The electric car is becoming a popular option for families and businesses alike. Here’s everything you need to know about the fees, taxes and charges (pun not totally intended) of purchasing an electric car for your business, so you can weigh up whether it’s the right option for you.
What is a Zero or Low Emissions Vehicle?
A Zero or Low Emissions Vehicle (ZLEV) has to satisfy both these conditions: it is a battery electric vehicle, hydrogen fuel cell electric vehicle, or plug-in hybrid electric vehicle AND it is a car designed to carry a load of less than 1 tonne and fewer than 9 passengers (including the driver).
The Fringe Benefits Tax (FBT) exemption for electric vehicles (EV)
If you provide your employees with the use of a car that is classified as a ZLEV, there is a FBT exemption that can potentially apply to the you (the employer) from 1 July 2022, regardless of whether the benefit is provided in connection with a salary sacrifice arrangement or not.
The FBT exemption should normally apply where:
- The value of the car is below the luxury car tax threshold for fuel efficient vehicles ($84,916 for 2022-23) when it was first purchased. If you buy an EV second-hand, the FBT exemption will not apply if the original sales price was above the relevant luxury car tax limit; and
- The car is both first held and used on or after 1 July 2022. This means that the car could have been purchased before 1 July 2022, but might still qualify for the FBT exemption if it wasn’t made available to employees until 1 July 2022 or later.
The exemption also includes associated benefits such as:
- Repairs or maintenance, and
- Fuel, including electricity to charge and run the vehicle.
But, it does not include a charging station.
While the FBT exemption on EVs applies to employers, the value of the fringe benefit is still taken into account when working out the reportable fringe benefits of the employee. That is, the value of the benefit is reported on the employee’s income statement. While you don’t pay income tax on reportable fringe benefits, it is used to determine your adjusted taxable income for a range of areas such as the Medicare levy surcharge, private health insurance rebate, employee share scheme reduction, and certain social security payments.
Who doesn’t the FBT exemption apply to?
By its nature, the FBT exemption only applies where you provide a car to an employee. Partners of a partnership and sole traders are not employees and cannot access the exemption personally.
If you are a beneficiary of a trust or shareholder of a company, the exemption can only apply if the benefit is provided in your capacity as an employee or as a director of the entity (you need to be able to show you have an active role in the running of the entity).
How do the tax rules apply to home charging units?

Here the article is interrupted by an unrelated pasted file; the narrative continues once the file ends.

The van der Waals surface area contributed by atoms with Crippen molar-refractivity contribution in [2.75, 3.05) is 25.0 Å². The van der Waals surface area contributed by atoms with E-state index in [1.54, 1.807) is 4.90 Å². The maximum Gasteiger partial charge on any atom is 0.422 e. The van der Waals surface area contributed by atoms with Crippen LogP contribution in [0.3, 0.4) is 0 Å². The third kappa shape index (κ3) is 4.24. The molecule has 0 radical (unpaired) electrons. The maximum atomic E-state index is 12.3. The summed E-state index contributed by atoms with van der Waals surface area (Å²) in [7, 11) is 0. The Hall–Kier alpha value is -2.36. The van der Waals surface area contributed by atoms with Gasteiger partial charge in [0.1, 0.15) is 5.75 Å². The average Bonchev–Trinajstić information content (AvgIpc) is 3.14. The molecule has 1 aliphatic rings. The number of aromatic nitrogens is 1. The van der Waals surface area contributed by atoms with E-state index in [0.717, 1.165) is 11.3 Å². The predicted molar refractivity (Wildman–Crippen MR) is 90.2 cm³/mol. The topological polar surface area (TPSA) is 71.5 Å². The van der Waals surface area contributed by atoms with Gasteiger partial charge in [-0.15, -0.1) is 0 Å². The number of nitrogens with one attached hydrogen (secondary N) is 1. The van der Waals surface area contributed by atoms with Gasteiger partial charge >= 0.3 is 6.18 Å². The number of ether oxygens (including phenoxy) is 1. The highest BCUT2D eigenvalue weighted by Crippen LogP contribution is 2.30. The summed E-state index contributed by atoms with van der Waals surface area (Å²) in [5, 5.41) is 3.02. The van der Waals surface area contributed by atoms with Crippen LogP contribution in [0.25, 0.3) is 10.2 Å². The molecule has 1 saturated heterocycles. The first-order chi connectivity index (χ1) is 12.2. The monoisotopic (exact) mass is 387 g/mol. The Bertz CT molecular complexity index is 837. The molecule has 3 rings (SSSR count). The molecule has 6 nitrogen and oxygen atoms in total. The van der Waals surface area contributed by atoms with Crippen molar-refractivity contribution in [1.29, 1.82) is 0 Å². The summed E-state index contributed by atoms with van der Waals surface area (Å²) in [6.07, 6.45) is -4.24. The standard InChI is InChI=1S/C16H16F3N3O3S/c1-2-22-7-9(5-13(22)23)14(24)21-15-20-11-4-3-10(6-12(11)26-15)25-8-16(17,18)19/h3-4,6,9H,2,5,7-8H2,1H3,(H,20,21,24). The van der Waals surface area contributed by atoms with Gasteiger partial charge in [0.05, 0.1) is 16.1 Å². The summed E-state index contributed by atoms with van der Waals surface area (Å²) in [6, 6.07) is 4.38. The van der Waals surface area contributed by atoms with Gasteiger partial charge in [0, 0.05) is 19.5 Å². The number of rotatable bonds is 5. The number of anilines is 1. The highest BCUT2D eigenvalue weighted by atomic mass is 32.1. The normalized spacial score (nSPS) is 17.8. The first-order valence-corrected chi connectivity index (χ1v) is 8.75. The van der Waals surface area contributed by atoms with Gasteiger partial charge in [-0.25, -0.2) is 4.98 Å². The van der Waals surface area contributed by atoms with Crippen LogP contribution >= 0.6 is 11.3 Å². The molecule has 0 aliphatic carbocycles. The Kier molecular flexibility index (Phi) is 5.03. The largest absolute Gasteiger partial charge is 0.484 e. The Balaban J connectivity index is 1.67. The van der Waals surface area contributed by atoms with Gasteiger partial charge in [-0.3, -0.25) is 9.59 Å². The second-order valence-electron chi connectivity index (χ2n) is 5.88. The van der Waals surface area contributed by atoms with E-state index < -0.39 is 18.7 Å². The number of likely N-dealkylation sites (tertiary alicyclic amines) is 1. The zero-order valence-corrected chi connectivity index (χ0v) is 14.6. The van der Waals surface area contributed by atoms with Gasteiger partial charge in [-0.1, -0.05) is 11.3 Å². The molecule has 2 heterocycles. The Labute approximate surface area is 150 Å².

The ATO has confirmed that charging stations don’t fall within the scope of the FBT exemption for electric cars. This means that FBT could be triggered if an employer provides a charging unit to an employee.
If an employee purchases a home charging unit then it might be possible to claim depreciation deductions if the unit is used to charge a vehicle that is used for income producing purposes. However, if an employee is only using the vehicle for private purposes then the cost of the charging unit is a private expense and not deductible.
What about the cost of electricity?
Because it is often difficult to distinguish home electricity usage, the ATO has set down a rate of 4.20 cents per km (see below) for running costs for EVs provided to an employee. This rate applies from 1 April 2022 for FBT and 1 July 2022 for income tax.
|Rate applying to fringe benefits tax year or income year commencing on and after||EV home charging rate|
|1 April 2022||4.20 cents per km|
If you use this rate, you cannot also claim any of the costs associated with those incurred at commercial charging stations. It is one or the other, not both.
You can also have the option of using actual electricity costs if you can calculate them accurately.
Do ZLEV owners have to pay something similar to a fuel excise?
The short answer is yes, but it’s only a very small amount. There is a new ZLEV road-user charge that those with a Victorian registered ZLEV have to pay for using Victorian roads, but only a small portion of this amount will be for fuel excise as most electric vehicles run solely from electric sources.
Fuel excise is a tax levy applied to all petrol and diesel that you buy at the service station, to help pay for our roads.
Currently, the fuel excise for petrol and diesel using vehicles is charged at 42.3 cents/L, whereas ZLEV users only have to pay 2.6 cent/km.
Note: A hybrid electric car is not classified as ZLEV.
If you’re weighing up the pros and cons of going electric for your employee company cars, contact your Aintree Group advisor to discuss all your options before you lock it in. If you’re looking for an advisor with specialised FBT expertise, get in touch with us today to find out how we can help you.
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